Frank Kratovil Sr. dies

The Honorable Frank M. Kratovil Sr., 85, of Stevensville, died June 30, 2019, surrounded by his family at Anne Arundel Medical Center in Annapolis. Kratovil, a Korean War veteran, later served as a District Court Judge in Prince George’s County, beginning in 1988. He retired from that position in 2002.

STEVENSVILLE — The Honorable Frank Michael Kratovil Sr., 85, of Stevensville, died June 30, 2019, at Anne Arundel Medical Center in Annapolis, surrounded by his family. Judge Kratovil Sr. moved to Kent Island with his bride Lynnda, from New Carrolton, following his retirement, serving as Administrative District Court Judge in Prince George’s County since 1990. Kratovil Sr. was appointed as a District Court Judge in 1988 by then Maryland Gov. William Donald Schaefer.

Kratovil Sr. was born to the late Frank Michael and Harriet Kratokvil in Detroit, Michigan, July 25, 1933. His father, the son of immigrants, changed the last name of his son to Kratovil in an attempt to anglicize the name, so son Frank Jr. at that time became the first Frank Michael Kratovil.

The family moved to Beltsville in 1945. Kratovil graduated in 1951 from the last graduating class at Greenbelt High School. By his own admission, he was not a stellar student and more interested in friends, football and girls. He went to the University of Maryland to play on the football team, and “attend college on the side.” Failing grades got him drafted into the U.S. Army, where, he said, “I went from playing football at Maryland to freezing my butt off the next day in Inchon Harbor, Korea.”

His military experience refocused his life. He later returned to UMD to study at Law School, and passed the bar exam. He opened a private practice with offices in Hyattsville, Annapolis and La Plata. He became very active in advocacy for civil rights. In Prince George’s County, he served as the county’s first lobbyist in Annapolis, Associate County Attorney, Orphans Court Judge, and town attorney for Fairmont Heights. He was Prince George’s Chairman for Joe Tydings’ campaign for U.S. Senate, and also county Chairman for Robert Kennedy’s bid for President in 1968.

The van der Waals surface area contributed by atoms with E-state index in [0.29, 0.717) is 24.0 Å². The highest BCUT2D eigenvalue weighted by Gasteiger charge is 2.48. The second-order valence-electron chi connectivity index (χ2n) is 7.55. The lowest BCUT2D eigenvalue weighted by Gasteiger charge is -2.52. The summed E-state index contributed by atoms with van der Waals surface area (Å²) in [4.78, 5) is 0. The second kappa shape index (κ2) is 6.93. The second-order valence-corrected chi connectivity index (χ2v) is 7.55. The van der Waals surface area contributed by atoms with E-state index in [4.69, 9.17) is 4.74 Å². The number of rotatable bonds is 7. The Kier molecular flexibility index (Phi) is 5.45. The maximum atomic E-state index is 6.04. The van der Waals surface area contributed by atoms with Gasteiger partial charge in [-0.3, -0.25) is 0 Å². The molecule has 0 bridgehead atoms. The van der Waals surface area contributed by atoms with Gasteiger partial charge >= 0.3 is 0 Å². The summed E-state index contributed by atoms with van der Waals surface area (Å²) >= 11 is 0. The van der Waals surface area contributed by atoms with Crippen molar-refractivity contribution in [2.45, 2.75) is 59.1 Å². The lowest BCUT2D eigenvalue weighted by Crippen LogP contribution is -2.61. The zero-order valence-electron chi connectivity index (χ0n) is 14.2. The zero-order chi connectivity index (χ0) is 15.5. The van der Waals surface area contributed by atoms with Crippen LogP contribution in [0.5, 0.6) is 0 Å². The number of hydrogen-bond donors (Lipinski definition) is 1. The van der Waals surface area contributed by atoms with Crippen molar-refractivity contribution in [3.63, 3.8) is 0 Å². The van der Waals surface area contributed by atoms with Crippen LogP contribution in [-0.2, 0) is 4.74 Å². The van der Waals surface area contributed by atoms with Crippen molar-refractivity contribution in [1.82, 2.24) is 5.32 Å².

As a judge, he earned the nickname “the Hammer.” Considered firm but fair, Kratovil did not steer away from difficult cases. One of his very difficult cases was sentencing three Prince George’s County Police officers to prison for abuse of power, following their severely beating an unarmed and handcuffed African American man. He also challenged a Maryland law that took away all of an African American woman’s children because one of the children had been born out of wedlock. He fought for integration when it was unpopular among his white community members and joined organizations such as the ACLU, NAACP and the National Organization for Woman long before it was considered politically correct to do so. He did these things because he felt it was the right thing to do, his family said. His wife, Lynnda, even fought to integrate the community pool where they lived. Kratovil also taught literacy classes to those people sentence to prison to help insure and assist in rehabilitation.

He developed a passion for music, gathering a collection of 2,500 albums of such artists as Miles Davis and Sarah Vaughan and also including artists that varied including Ice-T to Pavarotti, Crosby, Stills, Nash and Young, and Mozart. He also loved sports, frequently attending UMD football and women’s basketball games and, in more recent years, attending and cheering at his grandchildren’s sporting events.

Kratovil is survived by his wife, Lynnda Lee Skinner Kratovil, daughter Terri Kratovil Meijer and her husband Peter Meijer, and their daughter Sonja Lynnda of Divonne, France; daughter Connie Lee Kratovil-Lavelle, and her son Sean Thomas and daughter Charlotte Lee of Stevensville; and his son Frank Michael Kratovil Jr., his wife Kimberly Erin Fulghum Kratovil, their sons Frank Michael, III, Jackson Skye, Robert Cole, Nathaniel Gray, and daughter, Ayden Lee of Stevensville.

There will be a celebration of life for Frank M. Kratovil Sr. from 2 to 5 p.m. Sunday afternoon, Aug. 4, at the Kratovil home, 838 Thompson Creek Road, Stevensville. Military honors at 3 p.m. The celebration is open to the public.

In lieu of flowers, the family asks for donations to Compass Regional Hospice, 160 Coursevall Drive, Centreville, MD 21617, or online at

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